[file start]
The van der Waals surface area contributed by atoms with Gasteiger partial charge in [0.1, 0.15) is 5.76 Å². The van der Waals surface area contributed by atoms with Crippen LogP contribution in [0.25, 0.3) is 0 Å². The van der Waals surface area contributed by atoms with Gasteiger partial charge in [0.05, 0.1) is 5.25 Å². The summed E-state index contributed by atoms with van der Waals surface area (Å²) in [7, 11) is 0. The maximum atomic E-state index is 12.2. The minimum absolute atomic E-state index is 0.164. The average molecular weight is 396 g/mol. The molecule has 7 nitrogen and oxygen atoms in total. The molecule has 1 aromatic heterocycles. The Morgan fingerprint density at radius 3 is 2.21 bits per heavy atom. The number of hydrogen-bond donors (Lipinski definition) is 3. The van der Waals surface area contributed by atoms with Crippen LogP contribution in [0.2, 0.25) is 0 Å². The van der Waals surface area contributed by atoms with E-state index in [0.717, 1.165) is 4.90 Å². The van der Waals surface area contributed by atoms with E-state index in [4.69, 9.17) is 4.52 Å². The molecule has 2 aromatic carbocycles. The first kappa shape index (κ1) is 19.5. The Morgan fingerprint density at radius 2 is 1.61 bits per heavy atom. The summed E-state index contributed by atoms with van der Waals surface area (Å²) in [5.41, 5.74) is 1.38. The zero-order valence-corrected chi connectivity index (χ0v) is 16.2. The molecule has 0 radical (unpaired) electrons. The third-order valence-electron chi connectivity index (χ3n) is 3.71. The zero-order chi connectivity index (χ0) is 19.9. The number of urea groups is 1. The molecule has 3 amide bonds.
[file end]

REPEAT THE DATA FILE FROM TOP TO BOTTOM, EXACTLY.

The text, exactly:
The van der Waals surface area contributed by atoms with Gasteiger partial charge in [0.1, 0.15) is 5.76 Å². The van der Waals surface area contributed by atoms with Crippen LogP contribution in [0.25, 0.3) is 0 Å². The van der Waals surface area contributed by atoms with Gasteiger partial charge in [0.05, 0.1) is 5.25 Å². The summed E-state index contributed by atoms with van der Waals surface area (Å²) in [7, 11) is 0. The maximum atomic E-state index is 12.2. The minimum absolute atomic E-state index is 0.164. The average molecular weight is 396 g/mol. The molecule has 7 nitrogen and oxygen atoms in total. The molecule has 1 aromatic heterocycles. The Morgan fingerprint density at radius 3 is 2.21 bits per heavy atom. The number of hydrogen-bond donors (Lipinski definition) is 3. The van der Waals surface area contributed by atoms with Crippen LogP contribution in [0.2, 0.25) is 0 Å². The van der Waals surface area contributed by atoms with E-state index in [0.717, 1.165) is 4.90 Å². The van der Waals surface area contributed by atoms with E-state index in [4.69, 9.17) is 4.52 Å². The molecule has 2 aromatic carbocycles. The first kappa shape index (κ1) is 19.5. The Morgan fingerprint density at radius 2 is 1.61 bits per heavy atom. The summed E-state index contributed by atoms with van der Waals surface area (Å²) in [5.41, 5.74) is 1.38. The zero-order valence-corrected chi connectivity index (χ0v) is 16.2. The molecule has 0 radical (unpaired) electrons. The third-order valence-electron chi connectivity index (χ3n) is 3.71. The zero-order chi connectivity index (χ0) is 19.9. The number of urea groups is 1. The molecule has 3 amide bonds.